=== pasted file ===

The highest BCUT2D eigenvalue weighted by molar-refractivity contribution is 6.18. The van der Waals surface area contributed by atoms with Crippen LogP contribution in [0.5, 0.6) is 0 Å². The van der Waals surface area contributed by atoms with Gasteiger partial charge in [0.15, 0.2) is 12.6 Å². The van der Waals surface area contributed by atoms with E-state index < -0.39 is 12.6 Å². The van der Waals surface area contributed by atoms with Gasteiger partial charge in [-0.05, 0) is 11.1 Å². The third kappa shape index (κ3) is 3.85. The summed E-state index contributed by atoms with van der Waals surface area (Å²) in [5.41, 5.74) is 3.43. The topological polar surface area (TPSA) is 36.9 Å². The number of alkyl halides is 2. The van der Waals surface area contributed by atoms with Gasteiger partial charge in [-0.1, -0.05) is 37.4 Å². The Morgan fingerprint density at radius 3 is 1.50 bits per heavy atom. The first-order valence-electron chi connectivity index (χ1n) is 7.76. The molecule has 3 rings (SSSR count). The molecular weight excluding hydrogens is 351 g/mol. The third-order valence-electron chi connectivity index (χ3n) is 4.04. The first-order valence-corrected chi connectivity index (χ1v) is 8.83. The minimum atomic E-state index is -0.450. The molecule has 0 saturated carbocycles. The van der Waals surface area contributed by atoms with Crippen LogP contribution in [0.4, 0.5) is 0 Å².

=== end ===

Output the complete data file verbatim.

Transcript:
The highest BCUT2D eigenvalue weighted by molar-refractivity contribution is 6.18. The van der Waals surface area contributed by atoms with Crippen LogP contribution in [0.5, 0.6) is 0 Å². The van der Waals surface area contributed by atoms with Gasteiger partial charge in [0.15, 0.2) is 12.6 Å². The van der Waals surface area contributed by atoms with E-state index < -0.39 is 12.6 Å². The van der Waals surface area contributed by atoms with Gasteiger partial charge in [-0.05, 0) is 11.1 Å². The third kappa shape index (κ3) is 3.85. The summed E-state index contributed by atoms with van der Waals surface area (Å²) in [5.41, 5.74) is 3.43. The topological polar surface area (TPSA) is 36.9 Å². The number of alkyl halides is 2. The van der Waals surface area contributed by atoms with Gasteiger partial charge in [-0.1, -0.05) is 37.4 Å². The Morgan fingerprint density at radius 3 is 1.50 bits per heavy atom. The first-order valence-electron chi connectivity index (χ1n) is 7.76. The molecule has 3 rings (SSSR count). The molecular weight excluding hydrogens is 351 g/mol. The third-order valence-electron chi connectivity index (χ3n) is 4.04. The first-order valence-corrected chi connectivity index (χ1v) is 8.83. The minimum atomic E-state index is -0.450. The molecule has 0 saturated carbocycles. The van der Waals surface area contributed by atoms with Crippen LogP contribution in [0.4, 0.5) is 0 Å².